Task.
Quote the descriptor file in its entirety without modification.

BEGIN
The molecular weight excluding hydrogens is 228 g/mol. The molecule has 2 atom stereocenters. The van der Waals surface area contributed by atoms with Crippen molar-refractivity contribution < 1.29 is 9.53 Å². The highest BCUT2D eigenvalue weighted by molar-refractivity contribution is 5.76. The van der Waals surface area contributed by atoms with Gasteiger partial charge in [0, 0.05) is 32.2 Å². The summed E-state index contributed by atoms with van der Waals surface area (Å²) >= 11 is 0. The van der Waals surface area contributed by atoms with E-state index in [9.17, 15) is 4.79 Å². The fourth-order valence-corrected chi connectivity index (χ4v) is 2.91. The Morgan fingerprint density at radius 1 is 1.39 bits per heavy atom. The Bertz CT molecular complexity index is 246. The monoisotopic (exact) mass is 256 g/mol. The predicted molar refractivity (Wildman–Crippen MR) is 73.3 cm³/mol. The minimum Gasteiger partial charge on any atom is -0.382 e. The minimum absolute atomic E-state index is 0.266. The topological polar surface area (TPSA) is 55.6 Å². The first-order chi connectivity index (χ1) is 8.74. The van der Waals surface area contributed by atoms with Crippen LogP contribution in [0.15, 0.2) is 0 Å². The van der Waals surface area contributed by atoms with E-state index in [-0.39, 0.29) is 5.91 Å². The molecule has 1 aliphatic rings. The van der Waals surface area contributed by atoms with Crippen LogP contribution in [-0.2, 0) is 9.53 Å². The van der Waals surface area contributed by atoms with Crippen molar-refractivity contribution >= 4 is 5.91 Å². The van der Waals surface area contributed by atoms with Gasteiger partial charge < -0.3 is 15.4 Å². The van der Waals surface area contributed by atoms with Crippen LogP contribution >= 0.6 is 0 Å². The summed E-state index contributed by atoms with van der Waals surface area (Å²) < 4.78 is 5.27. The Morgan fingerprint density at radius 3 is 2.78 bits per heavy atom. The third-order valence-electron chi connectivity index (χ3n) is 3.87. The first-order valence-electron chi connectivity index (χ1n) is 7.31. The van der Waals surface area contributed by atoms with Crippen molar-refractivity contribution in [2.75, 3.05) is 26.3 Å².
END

The molecular weight excluding hydrogens is 228 g/mol. The molecule has 2 atom stereocenters. The van der Waals surface area contributed by atoms with Crippen molar-refractivity contribution < 1.29 is 9.53 Å². The highest BCUT2D eigenvalue weighted by molar-refractivity contribution is 5.76. The van der Waals surface area contributed by atoms with Gasteiger partial charge in [0, 0.05) is 32.2 Å². The summed E-state index contributed by atoms with van der Waals surface area (Å²) >= 11 is 0. The van der Waals surface area contributed by atoms with E-state index in [9.17, 15) is 4.79 Å². The fourth-order valence-corrected chi connectivity index (χ4v) is 2.91. The Morgan fingerprint density at radius 1 is 1.39 bits per heavy atom. The Bertz CT molecular complexity index is 246. The monoisotopic (exact) mass is 256 g/mol. The predicted molar refractivity (Wildman–Crippen MR) is 73.3 cm³/mol. The minimum Gasteiger partial charge on any atom is -0.382 e. The minimum absolute atomic E-state index is 0.266. The topological polar surface area (TPSA) is 55.6 Å². The first-order chi connectivity index (χ1) is 8.74. The van der Waals surface area contributed by atoms with Crippen LogP contribution in [0.15, 0.2) is 0 Å². The van der Waals surface area contributed by atoms with E-state index in [-0.39, 0.29) is 5.91 Å². The molecule has 1 aliphatic rings. The van der Waals surface area contributed by atoms with Crippen LogP contribution in [-0.2, 0) is 9.53 Å². The van der Waals surface area contributed by atoms with Crippen molar-refractivity contribution >= 4 is 5.91 Å². The van der Waals surface area contributed by atoms with Gasteiger partial charge < -0.3 is 15.4 Å². The van der Waals surface area contributed by atoms with Crippen LogP contribution >= 0.6 is 0 Å². The summed E-state index contributed by atoms with van der Waals surface area (Å²) < 4.78 is 5.27. The Morgan fingerprint density at radius 3 is 2.78 bits per heavy atom. The third-order valence-electron chi connectivity index (χ3n) is 3.87. The first-order valence-electron chi connectivity index (χ1n) is 7.31. The van der Waals surface area contributed by atoms with Crippen molar-refractivity contribution in [2.75, 3.05) is 26.3 Å².